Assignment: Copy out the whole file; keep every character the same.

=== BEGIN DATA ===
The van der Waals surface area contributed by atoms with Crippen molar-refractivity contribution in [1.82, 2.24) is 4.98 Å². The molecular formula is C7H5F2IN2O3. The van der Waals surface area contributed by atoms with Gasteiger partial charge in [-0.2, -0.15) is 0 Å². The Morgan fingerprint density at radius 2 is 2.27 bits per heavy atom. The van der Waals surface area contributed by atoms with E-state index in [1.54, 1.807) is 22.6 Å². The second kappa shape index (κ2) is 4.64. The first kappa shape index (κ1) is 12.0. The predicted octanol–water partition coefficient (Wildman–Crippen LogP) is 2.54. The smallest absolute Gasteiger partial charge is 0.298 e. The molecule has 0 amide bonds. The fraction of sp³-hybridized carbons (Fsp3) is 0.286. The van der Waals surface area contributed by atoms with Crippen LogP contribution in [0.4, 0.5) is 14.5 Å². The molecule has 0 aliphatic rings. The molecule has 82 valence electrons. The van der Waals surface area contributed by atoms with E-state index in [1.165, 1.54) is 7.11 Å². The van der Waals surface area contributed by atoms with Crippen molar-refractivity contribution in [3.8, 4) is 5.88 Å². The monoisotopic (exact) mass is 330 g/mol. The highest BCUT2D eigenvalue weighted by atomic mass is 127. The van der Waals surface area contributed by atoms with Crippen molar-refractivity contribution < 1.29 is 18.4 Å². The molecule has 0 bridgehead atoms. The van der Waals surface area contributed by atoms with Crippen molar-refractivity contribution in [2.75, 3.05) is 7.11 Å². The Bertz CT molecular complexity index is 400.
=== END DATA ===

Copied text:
The van der Waals surface area contributed by atoms with Crippen molar-refractivity contribution in [1.82, 2.24) is 4.98 Å². The molecular formula is C7H5F2IN2O3. The van der Waals surface area contributed by atoms with Gasteiger partial charge in [-0.2, -0.15) is 0 Å². The Morgan fingerprint density at radius 2 is 2.27 bits per heavy atom. The van der Waals surface area contributed by atoms with E-state index in [1.54, 1.807) is 22.6 Å². The second kappa shape index (κ2) is 4.64. The first kappa shape index (κ1) is 12.0. The predicted octanol–water partition coefficient (Wildman–Crippen LogP) is 2.54. The smallest absolute Gasteiger partial charge is 0.298 e. The molecule has 0 amide bonds. The fraction of sp³-hybridized carbons (Fsp3) is 0.286. The van der Waals surface area contributed by atoms with Crippen LogP contribution in [0.4, 0.5) is 14.5 Å². The molecule has 0 aliphatic rings. The molecule has 82 valence electrons. The van der Waals surface area contributed by atoms with E-state index in [1.165, 1.54) is 7.11 Å². The van der Waals surface area contributed by atoms with Crippen molar-refractivity contribution in [3.8, 4) is 5.88 Å². The monoisotopic (exact) mass is 330 g/mol. The highest BCUT2D eigenvalue weighted by atomic mass is 127. The van der Waals surface area contributed by atoms with Crippen molar-refractivity contribution < 1.29 is 18.4 Å². The molecule has 0 bridgehead atoms. The van der Waals surface area contributed by atoms with Crippen molar-refractivity contribution in [2.75, 3.05) is 7.11 Å². The Bertz CT molecular complexity index is 400.